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Series / Hit Man

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Jay Wolpert's second Game Show, this time for NBC. It was also the debut hosting job for Peter Tomarken, who had previously helmed two unsold Wolpert pilots: Rodeo Drive (a 1980 game which was picked up by Lifetime in 1990, but with Louise DuArt hosting) and Duel in the Daytime (a 1981 Minigame Game that was even more of a Refuge in Audacity than Whew!, if there's ever such a thing). Whew! announcer Rod Roddy announced for this series, and he and Tomarken were later reunited for Press Your Luck. The show was co-produced by Metromedia, a media company which had formed from the ashes of DuMont and whose O&O stations would later form the nucleus of Fox.

At least Hit Man is a bit less complicated than Whew!, though: in each round, contestants watched a short documentary-style film narrated by Tomarken, and answered questions about it. Three contestants did so in the first round, and the first two to give five correct answers advanced to the next round (and won $300 and $200 respectively).

The two contestants were joined by the returning champion for the second round, in which the challengers had to defend their Hit Men (4 for the first-place finisher in round 1, 3 for the runner-up, and 7 for the champion) from certain doom by answering questions individually against the champion (the first-place finisher could choose to let the champion answer first, or answer themselves). The champion won by eliminating all of the challengers' Hit Men, while a challenger won by being the active player when the champion ran out of Hit Men.

…Okay, on second thought, maybe Round 2 is a tad confusing on paper. The winner of the game proceeded to play the Triple Crown bonus round for $10,000.

Unfortunately, Hit Man was ultimately assassinated by The Price Is Right, making it a victim of Wolpert's own success.note  It ran from January 3 to April 1, 1983, before being replaced by the Bob Eubanks revival of Dream House.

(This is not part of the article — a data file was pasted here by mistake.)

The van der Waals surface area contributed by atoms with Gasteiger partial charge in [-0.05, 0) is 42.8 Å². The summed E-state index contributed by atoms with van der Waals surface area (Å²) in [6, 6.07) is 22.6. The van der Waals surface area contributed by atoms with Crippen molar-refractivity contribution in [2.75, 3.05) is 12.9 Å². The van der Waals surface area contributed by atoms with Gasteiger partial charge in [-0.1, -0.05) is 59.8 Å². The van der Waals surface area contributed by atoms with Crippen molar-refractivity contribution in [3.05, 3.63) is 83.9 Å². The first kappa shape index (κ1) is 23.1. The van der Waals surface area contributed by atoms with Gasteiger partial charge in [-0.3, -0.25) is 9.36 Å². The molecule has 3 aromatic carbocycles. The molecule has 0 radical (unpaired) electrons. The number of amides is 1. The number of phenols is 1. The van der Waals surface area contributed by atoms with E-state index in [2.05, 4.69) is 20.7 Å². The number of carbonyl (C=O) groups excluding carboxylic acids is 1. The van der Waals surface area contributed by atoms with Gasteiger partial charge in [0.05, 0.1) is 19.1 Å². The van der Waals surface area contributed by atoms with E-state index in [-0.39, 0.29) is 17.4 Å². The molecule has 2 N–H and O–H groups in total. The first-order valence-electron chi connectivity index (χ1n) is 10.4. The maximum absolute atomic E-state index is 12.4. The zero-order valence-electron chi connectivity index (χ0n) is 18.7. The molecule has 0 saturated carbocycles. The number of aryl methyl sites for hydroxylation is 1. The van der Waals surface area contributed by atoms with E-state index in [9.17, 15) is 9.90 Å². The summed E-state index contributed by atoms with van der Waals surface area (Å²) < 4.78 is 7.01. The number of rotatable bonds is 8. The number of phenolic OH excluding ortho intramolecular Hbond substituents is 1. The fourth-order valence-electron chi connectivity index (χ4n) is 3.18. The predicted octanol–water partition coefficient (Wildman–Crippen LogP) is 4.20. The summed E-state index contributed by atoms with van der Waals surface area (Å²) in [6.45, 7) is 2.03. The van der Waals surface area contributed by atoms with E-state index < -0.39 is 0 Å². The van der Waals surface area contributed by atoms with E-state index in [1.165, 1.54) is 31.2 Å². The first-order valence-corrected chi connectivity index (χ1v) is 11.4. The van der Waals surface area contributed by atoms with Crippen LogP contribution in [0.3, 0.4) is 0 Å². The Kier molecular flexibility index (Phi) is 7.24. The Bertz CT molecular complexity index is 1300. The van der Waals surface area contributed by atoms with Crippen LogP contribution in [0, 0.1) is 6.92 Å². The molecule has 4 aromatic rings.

Game Show Tropes in use:

  • Bonus Round: The Triple Crown. Eight random columns were shown (to the viewers only, however) with one to five spaces each (one column with one space, one column with five spaces, and two each of the others). The contestant called out a column, then answered questions relating to the two videos shown earlier (the returning champ watches the Round 1 film offstage in order to facilitate this). A correct answer added a "Money Man" to that column, while an incorrect answer closed off that column. Filling three columns with Money Men in 60 seconds awarded $10,000 (and it was called the Triple Crown because completed columns were marked with, well, a crown).
  • Consolation Prize: Filling one column in the Triple Crown was worth $1,000, and filling two awarded $2,000.
  • Personnel
  • Show the Folks at Home: The contestant didn't know how many spaces were in each column in the Triple Crown round.

This series provides examples of:

  • Color-Coded Multiplayer: Red for the champion, and Blue, Yellow, and Green for the three challengers.
  • Grand Finale: Among other things, soon-to-be game show announcer Randy West appeared as a contestant (and won $1,300), and Roddy famously amended his contestant plug...
    "If you would like to be a contestant on Hit Man, forget it! And now back to Peter Tomarken!"
  • Opening Narration: "One half-hour from now, you'll know enough about (SUBJECT 1), and (SUBJECT 2) to win $10,000 in cash, if you were a contestant on Hit Man!"
  • Rearrange the Song: The main theme was a reworking of Pablo Cruises' Worlds Away, which was used on the Pilot.
  • Transatlantic Equivalent: A UK version (produced by TVS, the people behind the British version of Catchphrase) ran on ITV briefly in 1989- it actually ran for only four months, just like the original, but only aired on Tuesdays as opposed to a five-a-week daytime slot. The Triple Crown round was played for £1,000 for each column, meaning a maximum top prize of £3,000.